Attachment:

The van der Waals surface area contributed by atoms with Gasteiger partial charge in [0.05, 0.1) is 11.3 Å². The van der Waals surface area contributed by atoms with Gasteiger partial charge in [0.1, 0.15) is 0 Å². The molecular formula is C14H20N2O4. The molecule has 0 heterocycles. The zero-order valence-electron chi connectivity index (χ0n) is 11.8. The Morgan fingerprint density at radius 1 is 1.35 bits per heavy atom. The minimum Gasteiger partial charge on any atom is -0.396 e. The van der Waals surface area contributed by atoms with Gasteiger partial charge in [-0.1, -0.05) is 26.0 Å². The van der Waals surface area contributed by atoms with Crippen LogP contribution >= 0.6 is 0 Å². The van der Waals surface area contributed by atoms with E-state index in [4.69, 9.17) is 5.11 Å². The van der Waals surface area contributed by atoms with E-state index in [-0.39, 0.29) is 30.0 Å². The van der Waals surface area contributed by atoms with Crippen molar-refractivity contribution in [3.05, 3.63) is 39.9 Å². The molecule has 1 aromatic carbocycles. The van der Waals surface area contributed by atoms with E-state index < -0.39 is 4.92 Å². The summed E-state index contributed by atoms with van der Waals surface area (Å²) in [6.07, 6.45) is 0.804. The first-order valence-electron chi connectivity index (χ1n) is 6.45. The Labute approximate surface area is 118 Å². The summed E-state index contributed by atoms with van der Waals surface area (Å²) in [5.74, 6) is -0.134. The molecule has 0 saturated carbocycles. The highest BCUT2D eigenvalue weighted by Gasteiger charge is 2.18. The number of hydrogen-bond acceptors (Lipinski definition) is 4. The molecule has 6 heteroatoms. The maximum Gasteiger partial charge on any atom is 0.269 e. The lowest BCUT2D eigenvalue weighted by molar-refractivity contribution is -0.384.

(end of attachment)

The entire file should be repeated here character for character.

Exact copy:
The van der Waals surface area contributed by atoms with Gasteiger partial charge in [0.05, 0.1) is 11.3 Å². The van der Waals surface area contributed by atoms with Gasteiger partial charge in [0.1, 0.15) is 0 Å². The molecular formula is C14H20N2O4. The molecule has 0 heterocycles. The zero-order valence-electron chi connectivity index (χ0n) is 11.8. The Morgan fingerprint density at radius 1 is 1.35 bits per heavy atom. The minimum Gasteiger partial charge on any atom is -0.396 e. The van der Waals surface area contributed by atoms with Gasteiger partial charge in [-0.1, -0.05) is 26.0 Å². The van der Waals surface area contributed by atoms with Crippen LogP contribution >= 0.6 is 0 Å². The van der Waals surface area contributed by atoms with E-state index in [4.69, 9.17) is 5.11 Å². The van der Waals surface area contributed by atoms with E-state index in [-0.39, 0.29) is 30.0 Å². The van der Waals surface area contributed by atoms with Crippen molar-refractivity contribution in [3.05, 3.63) is 39.9 Å². The molecule has 1 aromatic carbocycles. The van der Waals surface area contributed by atoms with E-state index < -0.39 is 4.92 Å². The summed E-state index contributed by atoms with van der Waals surface area (Å²) in [6.07, 6.45) is 0.804. The first-order valence-electron chi connectivity index (χ1n) is 6.45. The Labute approximate surface area is 118 Å². The summed E-state index contributed by atoms with van der Waals surface area (Å²) in [5.74, 6) is -0.134. The molecule has 0 saturated carbocycles. The highest BCUT2D eigenvalue weighted by Gasteiger charge is 2.18. The number of hydrogen-bond acceptors (Lipinski definition) is 4. The molecule has 6 heteroatoms. The maximum Gasteiger partial charge on any atom is 0.269 e. The lowest BCUT2D eigenvalue weighted by molar-refractivity contribution is -0.384.